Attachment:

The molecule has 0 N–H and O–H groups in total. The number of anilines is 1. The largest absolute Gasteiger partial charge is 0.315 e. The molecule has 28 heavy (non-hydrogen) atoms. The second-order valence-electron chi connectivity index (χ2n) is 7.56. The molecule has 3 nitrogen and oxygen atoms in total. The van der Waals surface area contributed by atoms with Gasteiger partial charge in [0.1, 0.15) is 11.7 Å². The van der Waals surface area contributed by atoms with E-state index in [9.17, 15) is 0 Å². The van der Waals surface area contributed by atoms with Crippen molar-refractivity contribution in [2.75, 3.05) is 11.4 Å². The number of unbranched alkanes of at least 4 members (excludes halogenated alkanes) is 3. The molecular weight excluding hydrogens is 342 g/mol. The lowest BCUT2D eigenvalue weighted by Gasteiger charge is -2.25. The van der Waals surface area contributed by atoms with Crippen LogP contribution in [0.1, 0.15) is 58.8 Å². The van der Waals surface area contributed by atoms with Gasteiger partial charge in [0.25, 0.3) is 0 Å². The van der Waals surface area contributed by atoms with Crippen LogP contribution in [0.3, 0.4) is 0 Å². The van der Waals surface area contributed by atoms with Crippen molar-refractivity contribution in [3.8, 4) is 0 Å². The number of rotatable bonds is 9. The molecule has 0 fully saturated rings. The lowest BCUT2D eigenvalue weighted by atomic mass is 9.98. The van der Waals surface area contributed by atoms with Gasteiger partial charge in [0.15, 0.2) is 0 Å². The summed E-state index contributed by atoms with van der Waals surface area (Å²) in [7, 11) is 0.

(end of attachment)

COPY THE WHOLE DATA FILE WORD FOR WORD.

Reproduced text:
The molecule has 0 N–H and O–H groups in total. The number of anilines is 1. The largest absolute Gasteiger partial charge is 0.315 e. The molecule has 28 heavy (non-hydrogen) atoms. The second-order valence-electron chi connectivity index (χ2n) is 7.56. The molecule has 3 nitrogen and oxygen atoms in total. The van der Waals surface area contributed by atoms with Gasteiger partial charge in [0.1, 0.15) is 11.7 Å². The van der Waals surface area contributed by atoms with E-state index in [9.17, 15) is 0 Å². The van der Waals surface area contributed by atoms with Crippen molar-refractivity contribution in [2.75, 3.05) is 11.4 Å². The number of unbranched alkanes of at least 4 members (excludes halogenated alkanes) is 3. The molecular weight excluding hydrogens is 342 g/mol. The lowest BCUT2D eigenvalue weighted by Gasteiger charge is -2.25. The van der Waals surface area contributed by atoms with Crippen LogP contribution in [0.1, 0.15) is 58.8 Å². The van der Waals surface area contributed by atoms with Gasteiger partial charge in [0.25, 0.3) is 0 Å². The van der Waals surface area contributed by atoms with Crippen LogP contribution in [0.3, 0.4) is 0 Å². The van der Waals surface area contributed by atoms with Crippen molar-refractivity contribution in [3.8, 4) is 0 Å². The number of rotatable bonds is 9. The molecule has 0 fully saturated rings. The lowest BCUT2D eigenvalue weighted by atomic mass is 9.98. The van der Waals surface area contributed by atoms with Gasteiger partial charge in [0.15, 0.2) is 0 Å². The summed E-state index contributed by atoms with van der Waals surface area (Å²) in [7, 11) is 0.